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Sunday, March 12, 2017

Is It Time to Reevaluate Your Friendships?

As I've discussed in a prior article, Friendships: Emotional Support From Your Family of Choice, close friendships are usually an important source of emotional support.  Longstanding friendships add to the quality of your life and you add to the quality of theirs. But sometimes it's necessary to let go of toxic people in your life who are causing you pain, so it's necessary, at times, to reevaluate your friendships (see my article: Letting Go of an Unhealthy Friendship and Do You Feel Overwhelmed By Your Friend's Problems?).

Is It Time to Reevaluate Your Friendships?

Reevaluating Your Friendships:
  • Your friend, who is narcissistic, tends to focus almost exclusively on herself when you're together, but when you need support, she's "too busy."
  • Your friend engages in a monologue about herself and doesn't even ask you how you're doing.  You're just there to witness how "wonderful" she is.
  • Your friend has been gossiping about you behind your back, including revealing very personal things you confided in him (see my article: Coping With a Close Friend's Betrayal).
  • Your friend has been flirting a lot with your wife.
  • Your friend tends to put you down and humiliate you in front of others as a way to make herself look superior.
  • Your friend criticizes you a lot.
  • Your friend tells you you're "too sensitive" after you tell her that she hurt your feelings.
  • Your friend is more interested in what you can do for him than he is in you.
  • Your friend keeps borrowing money from you and not paying you back, even when she has the money to pay back.
  • Your friend cancels plans with you when someone else asks her to do something else.
  • Your friend always needs to be the center of attention when you're with a group of people, and this ruins the evening for everyone.
  • Your friend tends to sulk if she doesn't get her way in every situation.
  • Your friend lacks empathy for you about problems that you're having.  She tells you to "get over it."
  • Your friend is easily offended, so you have to "walk on eggshells" with her.
  • Your friend is so self centered that you feel alone when you're with her.
  • Your friend likes to "one up" you when you and he are around other people.
  • Your friend keeps giving you "advice" about how to "improve" yourself, even though you've told her that you don't need advice (see my articles: When to Give Advice and When to Just Listen and Friendships: Losing a Friend After Giving Advice).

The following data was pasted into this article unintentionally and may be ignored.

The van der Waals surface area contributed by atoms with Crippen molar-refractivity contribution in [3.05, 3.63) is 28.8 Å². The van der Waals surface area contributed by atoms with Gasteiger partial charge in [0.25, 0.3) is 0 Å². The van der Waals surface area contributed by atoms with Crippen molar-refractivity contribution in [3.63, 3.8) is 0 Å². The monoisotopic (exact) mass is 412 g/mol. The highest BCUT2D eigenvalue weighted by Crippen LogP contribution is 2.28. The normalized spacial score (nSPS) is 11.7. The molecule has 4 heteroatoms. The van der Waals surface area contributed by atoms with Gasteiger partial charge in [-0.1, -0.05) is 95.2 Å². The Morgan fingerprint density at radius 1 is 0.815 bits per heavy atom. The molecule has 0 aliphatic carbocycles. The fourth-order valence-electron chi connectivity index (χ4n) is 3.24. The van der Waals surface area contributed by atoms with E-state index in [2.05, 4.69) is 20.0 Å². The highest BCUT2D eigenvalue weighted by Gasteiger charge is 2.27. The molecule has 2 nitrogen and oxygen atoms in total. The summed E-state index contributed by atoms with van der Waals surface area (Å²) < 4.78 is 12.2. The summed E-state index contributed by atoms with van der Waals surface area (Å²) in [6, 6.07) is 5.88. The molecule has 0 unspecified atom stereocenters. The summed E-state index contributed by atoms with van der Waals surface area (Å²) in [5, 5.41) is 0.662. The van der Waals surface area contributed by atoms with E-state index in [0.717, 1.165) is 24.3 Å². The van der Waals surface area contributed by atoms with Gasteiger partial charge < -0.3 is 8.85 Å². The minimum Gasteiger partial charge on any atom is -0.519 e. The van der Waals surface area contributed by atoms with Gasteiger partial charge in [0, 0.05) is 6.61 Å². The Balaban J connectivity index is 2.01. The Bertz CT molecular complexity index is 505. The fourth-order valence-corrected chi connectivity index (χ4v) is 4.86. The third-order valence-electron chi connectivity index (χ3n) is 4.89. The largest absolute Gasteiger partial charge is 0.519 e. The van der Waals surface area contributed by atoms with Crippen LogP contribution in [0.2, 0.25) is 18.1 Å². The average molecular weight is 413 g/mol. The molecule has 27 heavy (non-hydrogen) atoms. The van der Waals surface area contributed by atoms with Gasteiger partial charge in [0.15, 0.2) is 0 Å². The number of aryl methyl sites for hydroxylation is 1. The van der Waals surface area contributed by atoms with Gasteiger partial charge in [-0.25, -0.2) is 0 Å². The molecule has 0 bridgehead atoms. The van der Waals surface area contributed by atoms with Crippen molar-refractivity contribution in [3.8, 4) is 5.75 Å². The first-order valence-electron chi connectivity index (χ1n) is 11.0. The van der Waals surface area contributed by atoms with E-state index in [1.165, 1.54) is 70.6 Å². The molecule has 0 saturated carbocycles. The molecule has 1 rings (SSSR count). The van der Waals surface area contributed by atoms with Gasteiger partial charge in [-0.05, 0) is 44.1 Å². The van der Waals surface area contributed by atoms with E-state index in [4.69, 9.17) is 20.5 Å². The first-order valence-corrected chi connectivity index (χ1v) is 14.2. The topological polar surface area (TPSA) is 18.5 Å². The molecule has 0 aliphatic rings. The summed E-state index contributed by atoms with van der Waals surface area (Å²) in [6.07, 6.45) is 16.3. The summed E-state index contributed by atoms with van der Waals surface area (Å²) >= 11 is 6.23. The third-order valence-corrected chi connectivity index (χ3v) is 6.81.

Is It Time to Reevaluate Your Friendships?


Is It Time to Reevaluate Your Friendships?

I'm sure there are dozens more examples of things a so-called friend can do that would make you question whether or not you want this person to remain in your life.

Friends Growing Apart:
Aside from the problematic behavior that I've outlined above, sometimes friends grow apart.

The two of you might have been close at an earlier stage in your life, but you might have each gone in different directions.  This isn't anybody's fault.  It just is.

It might not be a matter of letting go of this friendship completely, but more a matter of recognizing that you're not going to be as close as you were.

For instance, it might be fun to see each other periodically to reminisce about your high school days but, other than that, you no longer have anything in common.

Challenges in Letting Go of a Friendship:
Many people find it difficult to let go of a friendship, even when they recognize that the friendship is unhealthy for them.

Sometimes it's difficult to let go of someone who has shared an important part of your life, especially if this person has been a childhood friend.

You might want to keep giving your friend "one more chance" to see if the friendship can be salvage, but as Maya Angelou once said, "When someone shows you who they are, believe them."

Then, again, your own sense of self worth might be so low that you might not feel you deserve to be treated any better.  Often this is an unconscious feeling.

You might also be at a point in your life where you feel emotionally vulnerable and you don't have it in you to end a friendship.  But you'll need to weigh whether keeping this person in your life will make you feel better or worse.

Getting Help in Therapy
Letting go of people in your life isn't easy.

If you allow people to remain in your life who are hurting you, you might need to help to understand the underlying reasons for this so you can take better care of yourself.

A skilled psychotherapist can help you to learn if there are unconscious reasons related to an earlier time in your life as to why you can't let go of someone who is hurting you.

Rather than struggling alone with this problem, you could benefit from working with a licensed therapist who has experience helping clients to work through these types of issues.

About Me
I'm a licensed NYC psychotherapist, hypnotherapist, EMDR and Somatic Experiencing therapist who works with individual adults and couples.

To find out more about me, visit my website:  Josephine Ferraro, LCSW - NYC Psychotherapist.

To set up a consultation, call me at (212) 726-1006 or email me.

























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